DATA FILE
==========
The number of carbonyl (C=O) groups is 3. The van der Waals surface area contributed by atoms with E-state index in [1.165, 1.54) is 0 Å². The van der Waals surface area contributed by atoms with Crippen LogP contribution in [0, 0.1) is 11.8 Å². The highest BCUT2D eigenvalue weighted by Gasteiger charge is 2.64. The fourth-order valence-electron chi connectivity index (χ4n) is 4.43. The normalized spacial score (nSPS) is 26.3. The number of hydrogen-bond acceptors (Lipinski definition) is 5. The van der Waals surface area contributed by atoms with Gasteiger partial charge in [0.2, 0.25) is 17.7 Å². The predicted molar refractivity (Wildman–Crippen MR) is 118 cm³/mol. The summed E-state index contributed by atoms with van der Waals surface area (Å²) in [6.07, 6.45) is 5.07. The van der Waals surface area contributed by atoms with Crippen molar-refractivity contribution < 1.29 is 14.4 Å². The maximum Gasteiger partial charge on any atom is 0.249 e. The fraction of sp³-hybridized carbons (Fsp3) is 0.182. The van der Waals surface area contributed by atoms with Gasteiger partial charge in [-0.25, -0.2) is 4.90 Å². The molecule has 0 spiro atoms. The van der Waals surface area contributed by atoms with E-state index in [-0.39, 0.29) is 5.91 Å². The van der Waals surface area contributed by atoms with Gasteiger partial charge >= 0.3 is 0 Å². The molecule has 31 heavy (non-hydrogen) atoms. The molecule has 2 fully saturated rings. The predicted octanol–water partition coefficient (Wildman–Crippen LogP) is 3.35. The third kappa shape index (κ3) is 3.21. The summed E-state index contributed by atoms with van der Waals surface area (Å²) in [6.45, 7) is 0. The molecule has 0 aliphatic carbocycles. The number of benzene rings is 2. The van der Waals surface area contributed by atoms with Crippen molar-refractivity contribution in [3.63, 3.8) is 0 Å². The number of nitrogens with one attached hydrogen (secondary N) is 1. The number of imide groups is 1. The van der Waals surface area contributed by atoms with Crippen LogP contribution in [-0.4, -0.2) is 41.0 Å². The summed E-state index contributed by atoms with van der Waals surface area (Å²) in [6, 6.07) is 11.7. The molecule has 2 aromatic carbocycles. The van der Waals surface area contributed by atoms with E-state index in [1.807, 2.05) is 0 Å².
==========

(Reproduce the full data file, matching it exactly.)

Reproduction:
The number of carbonyl (C=O) groups is 3. The van der Waals surface area contributed by atoms with E-state index in [1.165, 1.54) is 0 Å². The van der Waals surface area contributed by atoms with Crippen LogP contribution in [0, 0.1) is 11.8 Å². The highest BCUT2D eigenvalue weighted by Gasteiger charge is 2.64. The fourth-order valence-electron chi connectivity index (χ4n) is 4.43. The normalized spacial score (nSPS) is 26.3. The number of hydrogen-bond acceptors (Lipinski definition) is 5. The van der Waals surface area contributed by atoms with Gasteiger partial charge in [0.2, 0.25) is 17.7 Å². The predicted molar refractivity (Wildman–Crippen MR) is 118 cm³/mol. The summed E-state index contributed by atoms with van der Waals surface area (Å²) in [6.07, 6.45) is 5.07. The van der Waals surface area contributed by atoms with Crippen molar-refractivity contribution < 1.29 is 14.4 Å². The maximum Gasteiger partial charge on any atom is 0.249 e. The fraction of sp³-hybridized carbons (Fsp3) is 0.182. The van der Waals surface area contributed by atoms with Gasteiger partial charge in [-0.25, -0.2) is 4.90 Å². The molecule has 0 spiro atoms. The van der Waals surface area contributed by atoms with E-state index in [-0.39, 0.29) is 5.91 Å². The van der Waals surface area contributed by atoms with Gasteiger partial charge >= 0.3 is 0 Å². The molecule has 31 heavy (non-hydrogen) atoms. The molecule has 2 fully saturated rings. The predicted octanol–water partition coefficient (Wildman–Crippen LogP) is 3.35. The third kappa shape index (κ3) is 3.21. The summed E-state index contributed by atoms with van der Waals surface area (Å²) in [6.45, 7) is 0. The molecule has 0 aliphatic carbocycles. The number of benzene rings is 2. The van der Waals surface area contributed by atoms with Crippen molar-refractivity contribution in [3.63, 3.8) is 0 Å². The number of nitrogens with one attached hydrogen (secondary N) is 1. The number of imide groups is 1. The van der Waals surface area contributed by atoms with Crippen LogP contribution in [-0.4, -0.2) is 41.0 Å². The summed E-state index contributed by atoms with van der Waals surface area (Å²) in [6, 6.07) is 11.7. The molecule has 2 aromatic carbocycles. The van der Waals surface area contributed by atoms with E-state index in [1.807, 2.05) is 0 Å².